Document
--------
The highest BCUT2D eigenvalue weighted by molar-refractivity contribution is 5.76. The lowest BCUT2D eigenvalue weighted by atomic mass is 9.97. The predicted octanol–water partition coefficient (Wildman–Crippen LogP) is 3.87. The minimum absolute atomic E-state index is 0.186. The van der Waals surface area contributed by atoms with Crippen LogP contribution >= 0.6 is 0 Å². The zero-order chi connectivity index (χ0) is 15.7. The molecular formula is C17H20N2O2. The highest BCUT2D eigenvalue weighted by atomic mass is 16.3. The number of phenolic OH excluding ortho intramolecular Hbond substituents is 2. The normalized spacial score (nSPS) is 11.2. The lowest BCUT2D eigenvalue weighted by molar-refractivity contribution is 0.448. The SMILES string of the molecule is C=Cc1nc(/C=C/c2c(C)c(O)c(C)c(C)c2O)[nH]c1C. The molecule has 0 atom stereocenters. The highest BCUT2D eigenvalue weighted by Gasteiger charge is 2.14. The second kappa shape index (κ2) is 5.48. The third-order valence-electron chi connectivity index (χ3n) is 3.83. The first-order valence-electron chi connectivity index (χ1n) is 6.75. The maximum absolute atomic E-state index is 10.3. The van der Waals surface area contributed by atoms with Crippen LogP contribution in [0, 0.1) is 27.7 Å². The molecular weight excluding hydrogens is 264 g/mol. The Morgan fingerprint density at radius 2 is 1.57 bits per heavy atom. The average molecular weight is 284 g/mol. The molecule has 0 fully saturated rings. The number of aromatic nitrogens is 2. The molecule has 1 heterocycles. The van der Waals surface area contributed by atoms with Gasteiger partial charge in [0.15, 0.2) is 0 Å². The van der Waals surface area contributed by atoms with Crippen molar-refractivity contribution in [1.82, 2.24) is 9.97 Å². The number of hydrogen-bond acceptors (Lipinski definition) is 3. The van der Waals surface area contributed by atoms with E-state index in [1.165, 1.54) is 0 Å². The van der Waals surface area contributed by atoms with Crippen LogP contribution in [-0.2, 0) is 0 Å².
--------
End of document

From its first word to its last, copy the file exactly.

The highest BCUT2D eigenvalue weighted by molar-refractivity contribution is 5.76. The lowest BCUT2D eigenvalue weighted by atomic mass is 9.97. The predicted octanol–water partition coefficient (Wildman–Crippen LogP) is 3.87. The minimum absolute atomic E-state index is 0.186. The van der Waals surface area contributed by atoms with Crippen LogP contribution >= 0.6 is 0 Å². The zero-order chi connectivity index (χ0) is 15.7. The molecular formula is C17H20N2O2. The highest BCUT2D eigenvalue weighted by atomic mass is 16.3. The number of phenolic OH excluding ortho intramolecular Hbond substituents is 2. The normalized spacial score (nSPS) is 11.2. The lowest BCUT2D eigenvalue weighted by molar-refractivity contribution is 0.448. The SMILES string of the molecule is C=Cc1nc(/C=C/c2c(C)c(O)c(C)c(C)c2O)[nH]c1C. The molecule has 0 atom stereocenters. The highest BCUT2D eigenvalue weighted by Gasteiger charge is 2.14. The second kappa shape index (κ2) is 5.48. The third-order valence-electron chi connectivity index (χ3n) is 3.83. The first-order valence-electron chi connectivity index (χ1n) is 6.75. The maximum absolute atomic E-state index is 10.3. The van der Waals surface area contributed by atoms with Crippen LogP contribution in [0, 0.1) is 27.7 Å². The molecular weight excluding hydrogens is 264 g/mol. The Morgan fingerprint density at radius 2 is 1.57 bits per heavy atom. The average molecular weight is 284 g/mol. The molecule has 0 fully saturated rings. The number of aromatic nitrogens is 2. The molecule has 1 heterocycles. The van der Waals surface area contributed by atoms with Gasteiger partial charge in [0.15, 0.2) is 0 Å². The van der Waals surface area contributed by atoms with Crippen molar-refractivity contribution in [1.82, 2.24) is 9.97 Å². The number of hydrogen-bond acceptors (Lipinski definition) is 3. The van der Waals surface area contributed by atoms with E-state index in [1.165, 1.54) is 0 Å². The van der Waals surface area contributed by atoms with Crippen LogP contribution in [-0.2, 0) is 0 Å².